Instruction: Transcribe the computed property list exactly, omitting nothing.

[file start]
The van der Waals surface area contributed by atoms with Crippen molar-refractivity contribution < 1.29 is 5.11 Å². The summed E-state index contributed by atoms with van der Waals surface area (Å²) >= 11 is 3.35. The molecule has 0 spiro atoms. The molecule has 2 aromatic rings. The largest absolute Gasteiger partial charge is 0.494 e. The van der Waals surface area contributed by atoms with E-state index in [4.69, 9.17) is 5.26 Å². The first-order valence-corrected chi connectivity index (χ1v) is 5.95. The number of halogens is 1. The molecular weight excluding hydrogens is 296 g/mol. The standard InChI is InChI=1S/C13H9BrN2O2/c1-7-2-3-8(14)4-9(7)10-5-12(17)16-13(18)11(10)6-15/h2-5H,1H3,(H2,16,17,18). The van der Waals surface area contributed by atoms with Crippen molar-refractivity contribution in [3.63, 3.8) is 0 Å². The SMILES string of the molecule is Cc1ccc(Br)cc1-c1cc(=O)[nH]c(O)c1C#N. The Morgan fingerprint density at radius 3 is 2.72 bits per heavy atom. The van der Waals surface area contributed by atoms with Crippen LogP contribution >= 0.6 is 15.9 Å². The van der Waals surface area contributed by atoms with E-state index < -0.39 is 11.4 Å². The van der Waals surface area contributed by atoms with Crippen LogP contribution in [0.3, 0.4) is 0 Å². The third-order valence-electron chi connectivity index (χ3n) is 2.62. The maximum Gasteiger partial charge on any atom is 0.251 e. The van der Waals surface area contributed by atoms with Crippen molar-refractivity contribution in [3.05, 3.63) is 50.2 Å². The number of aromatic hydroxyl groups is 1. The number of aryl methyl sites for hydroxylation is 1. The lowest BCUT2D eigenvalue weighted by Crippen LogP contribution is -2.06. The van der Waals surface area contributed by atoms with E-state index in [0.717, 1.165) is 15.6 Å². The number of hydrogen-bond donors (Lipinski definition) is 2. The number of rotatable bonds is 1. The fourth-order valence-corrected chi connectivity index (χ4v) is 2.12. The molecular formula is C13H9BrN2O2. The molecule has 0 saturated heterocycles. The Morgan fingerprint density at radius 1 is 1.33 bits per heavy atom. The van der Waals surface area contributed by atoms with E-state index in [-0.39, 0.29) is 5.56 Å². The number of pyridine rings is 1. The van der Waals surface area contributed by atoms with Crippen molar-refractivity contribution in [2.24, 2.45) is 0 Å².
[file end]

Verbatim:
The van der Waals surface area contributed by atoms with Crippen molar-refractivity contribution < 1.29 is 5.11 Å². The summed E-state index contributed by atoms with van der Waals surface area (Å²) >= 11 is 3.35. The molecule has 0 spiro atoms. The molecule has 2 aromatic rings. The largest absolute Gasteiger partial charge is 0.494 e. The van der Waals surface area contributed by atoms with E-state index in [4.69, 9.17) is 5.26 Å². The first-order valence-corrected chi connectivity index (χ1v) is 5.95. The number of halogens is 1. The molecular weight excluding hydrogens is 296 g/mol. The standard InChI is InChI=1S/C13H9BrN2O2/c1-7-2-3-8(14)4-9(7)10-5-12(17)16-13(18)11(10)6-15/h2-5H,1H3,(H2,16,17,18). The van der Waals surface area contributed by atoms with Crippen molar-refractivity contribution in [3.63, 3.8) is 0 Å². The SMILES string of the molecule is Cc1ccc(Br)cc1-c1cc(=O)[nH]c(O)c1C#N. The Morgan fingerprint density at radius 3 is 2.72 bits per heavy atom. The van der Waals surface area contributed by atoms with Crippen LogP contribution >= 0.6 is 15.9 Å². The van der Waals surface area contributed by atoms with E-state index < -0.39 is 11.4 Å². The van der Waals surface area contributed by atoms with Crippen LogP contribution in [0.3, 0.4) is 0 Å². The third-order valence-electron chi connectivity index (χ3n) is 2.62. The maximum Gasteiger partial charge on any atom is 0.251 e. The van der Waals surface area contributed by atoms with Crippen molar-refractivity contribution in [3.05, 3.63) is 50.2 Å². The number of aromatic hydroxyl groups is 1. The number of aryl methyl sites for hydroxylation is 1. The lowest BCUT2D eigenvalue weighted by Crippen LogP contribution is -2.06. The van der Waals surface area contributed by atoms with E-state index in [0.717, 1.165) is 15.6 Å². The number of hydrogen-bond donors (Lipinski definition) is 2. The number of rotatable bonds is 1. The fourth-order valence-corrected chi connectivity index (χ4v) is 2.12. The molecular formula is C13H9BrN2O2. The molecule has 0 saturated heterocycles. The Morgan fingerprint density at radius 1 is 1.33 bits per heavy atom. The van der Waals surface area contributed by atoms with E-state index in [-0.39, 0.29) is 5.56 Å². The number of pyridine rings is 1. The van der Waals surface area contributed by atoms with Crippen molar-refractivity contribution in [2.24, 2.45) is 0 Å².